Indian Institute of Management, Ahmedabad slips 15 notches in FT Global MBA Rankings
- Day after Rahul Gandhi slams PM Modi, Amit Shah condemns politics over surgical strikes
- Prohibition to stay in Bihar: SC stays Patna HC judgment setting aside liquor ban
- US says does not support declaring Pakistan a 'terrorist state'
- Talk on stage at Parrikar event: 200 killed, atom bomb vs atom bomb
- Hurricane Matthew: Haiti death toll rises to 339, deadly storm hits Florida
The rankings show the country's premier b-school doing worse than before in various fields, including salary, placements, women faculty and board members, and international faculty and students
The Indian Institute of Management, Ahmedabad (IIM-A) has slipped 15 places to 26th slot in this year's edition of the annual Financial Times' Global MBA rankings.
The rankings show the country's premier b-school doing worse than before in various fields, including salary, placements, women faculty and board members, and international faculty and students. It could only manage a percentage increase in terms of admitting female students.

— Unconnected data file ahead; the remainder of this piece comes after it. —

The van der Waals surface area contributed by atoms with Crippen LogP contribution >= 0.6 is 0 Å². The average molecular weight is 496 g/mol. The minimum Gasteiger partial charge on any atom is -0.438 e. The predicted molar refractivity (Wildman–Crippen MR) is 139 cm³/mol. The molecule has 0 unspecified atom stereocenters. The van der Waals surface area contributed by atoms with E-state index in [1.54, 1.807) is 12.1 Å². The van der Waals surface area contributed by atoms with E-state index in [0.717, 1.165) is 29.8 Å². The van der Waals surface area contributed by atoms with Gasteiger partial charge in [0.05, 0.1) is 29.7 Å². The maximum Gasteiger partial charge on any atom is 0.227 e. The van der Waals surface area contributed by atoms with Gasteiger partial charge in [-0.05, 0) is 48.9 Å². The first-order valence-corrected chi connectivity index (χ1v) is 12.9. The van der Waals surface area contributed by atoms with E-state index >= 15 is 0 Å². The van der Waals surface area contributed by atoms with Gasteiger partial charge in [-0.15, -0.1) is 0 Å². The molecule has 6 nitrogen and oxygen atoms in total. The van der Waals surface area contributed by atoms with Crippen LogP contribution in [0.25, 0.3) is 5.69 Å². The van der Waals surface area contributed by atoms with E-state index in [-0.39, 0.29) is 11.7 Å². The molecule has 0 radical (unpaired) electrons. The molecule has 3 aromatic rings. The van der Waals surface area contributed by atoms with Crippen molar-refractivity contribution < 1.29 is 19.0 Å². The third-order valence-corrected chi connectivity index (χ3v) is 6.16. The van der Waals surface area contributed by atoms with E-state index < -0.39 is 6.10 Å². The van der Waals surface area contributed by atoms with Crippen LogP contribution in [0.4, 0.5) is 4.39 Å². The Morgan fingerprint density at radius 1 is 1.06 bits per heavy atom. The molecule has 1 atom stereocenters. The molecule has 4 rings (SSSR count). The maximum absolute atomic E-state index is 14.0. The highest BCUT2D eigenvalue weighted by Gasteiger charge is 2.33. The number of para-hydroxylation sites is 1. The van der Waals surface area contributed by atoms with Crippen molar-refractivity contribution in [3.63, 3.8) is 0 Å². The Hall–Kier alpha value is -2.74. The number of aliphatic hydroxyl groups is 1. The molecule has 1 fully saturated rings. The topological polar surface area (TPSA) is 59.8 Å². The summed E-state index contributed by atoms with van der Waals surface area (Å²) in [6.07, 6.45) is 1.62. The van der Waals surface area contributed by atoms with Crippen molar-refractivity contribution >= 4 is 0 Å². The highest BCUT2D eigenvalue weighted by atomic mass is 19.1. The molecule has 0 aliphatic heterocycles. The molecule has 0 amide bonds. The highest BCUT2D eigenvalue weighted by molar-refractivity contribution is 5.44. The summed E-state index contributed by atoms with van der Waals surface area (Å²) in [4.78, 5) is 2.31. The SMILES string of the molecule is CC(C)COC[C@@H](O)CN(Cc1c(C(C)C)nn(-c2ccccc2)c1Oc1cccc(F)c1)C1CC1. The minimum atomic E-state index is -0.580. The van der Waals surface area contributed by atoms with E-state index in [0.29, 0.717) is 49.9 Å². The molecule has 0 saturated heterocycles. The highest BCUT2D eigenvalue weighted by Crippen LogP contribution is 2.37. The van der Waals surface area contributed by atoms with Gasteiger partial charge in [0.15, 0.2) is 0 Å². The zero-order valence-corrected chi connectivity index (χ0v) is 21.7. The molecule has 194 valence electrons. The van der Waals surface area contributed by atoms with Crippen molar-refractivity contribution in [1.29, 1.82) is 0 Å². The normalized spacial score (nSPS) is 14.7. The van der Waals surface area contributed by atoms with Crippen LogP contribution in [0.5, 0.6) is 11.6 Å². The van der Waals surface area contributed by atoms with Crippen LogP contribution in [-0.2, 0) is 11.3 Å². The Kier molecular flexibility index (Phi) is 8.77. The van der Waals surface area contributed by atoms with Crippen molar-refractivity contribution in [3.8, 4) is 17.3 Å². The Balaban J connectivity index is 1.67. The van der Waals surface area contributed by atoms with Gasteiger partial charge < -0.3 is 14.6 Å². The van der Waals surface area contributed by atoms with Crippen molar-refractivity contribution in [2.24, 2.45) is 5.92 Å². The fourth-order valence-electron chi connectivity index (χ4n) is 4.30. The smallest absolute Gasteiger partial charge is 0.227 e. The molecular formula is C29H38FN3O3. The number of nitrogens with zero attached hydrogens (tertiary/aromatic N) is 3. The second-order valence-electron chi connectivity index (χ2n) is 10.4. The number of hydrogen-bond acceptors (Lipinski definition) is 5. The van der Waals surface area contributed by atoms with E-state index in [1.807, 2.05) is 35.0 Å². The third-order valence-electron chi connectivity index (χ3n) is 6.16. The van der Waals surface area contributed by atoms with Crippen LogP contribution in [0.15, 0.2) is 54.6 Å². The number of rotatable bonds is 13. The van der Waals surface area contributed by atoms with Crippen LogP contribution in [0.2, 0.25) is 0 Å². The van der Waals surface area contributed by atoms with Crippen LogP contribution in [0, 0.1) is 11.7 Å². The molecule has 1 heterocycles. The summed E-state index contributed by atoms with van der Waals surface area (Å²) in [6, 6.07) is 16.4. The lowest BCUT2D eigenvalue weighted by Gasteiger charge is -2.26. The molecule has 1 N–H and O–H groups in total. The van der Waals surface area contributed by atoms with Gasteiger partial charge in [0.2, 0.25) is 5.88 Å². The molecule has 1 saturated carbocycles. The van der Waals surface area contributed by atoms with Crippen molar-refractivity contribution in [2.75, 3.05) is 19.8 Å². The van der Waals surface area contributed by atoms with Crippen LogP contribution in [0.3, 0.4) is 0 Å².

In what may hark back to the issue of poor research in the IIMs and the IITs in general, the institute ranks 94th among 100 other b-schools when it comes to research by full-time faculty, and has slipped 12 places in terms of the number of doctoral graduates.
Meanwhile, the institute has one of the highest percentages of faculty with PhDs (98%), and has also done better to bolster the international mobility of its students, the rankings show.
But what may grab the most attention of the rankings insofar as IIM-A is concerned, the salary figures have slipped — annual salaries now stand at US$ 171,188, down by US$ 3,888.
Although students who pass out from the institute receive on average a 110 per cent increase in salaries when compared to before they took up courses there, even this is lower by as much 30 per cent when compared to previous years.
- Revealing Elena Ferrante’s identity violates her desire for privacy
- Breakdown of LoC ceasefire will make it difficult for army to control infiltration
- Academic publishers suit shows how much they benefitted from intellectual commons
- Lack of unity has prevented Sindhi nationalists from pressuring Islamabad
- India must be prepared to deal with a disease that is growing globally
- Challenge for India’s leaders is to show that strength can be blended with subtlety & deftness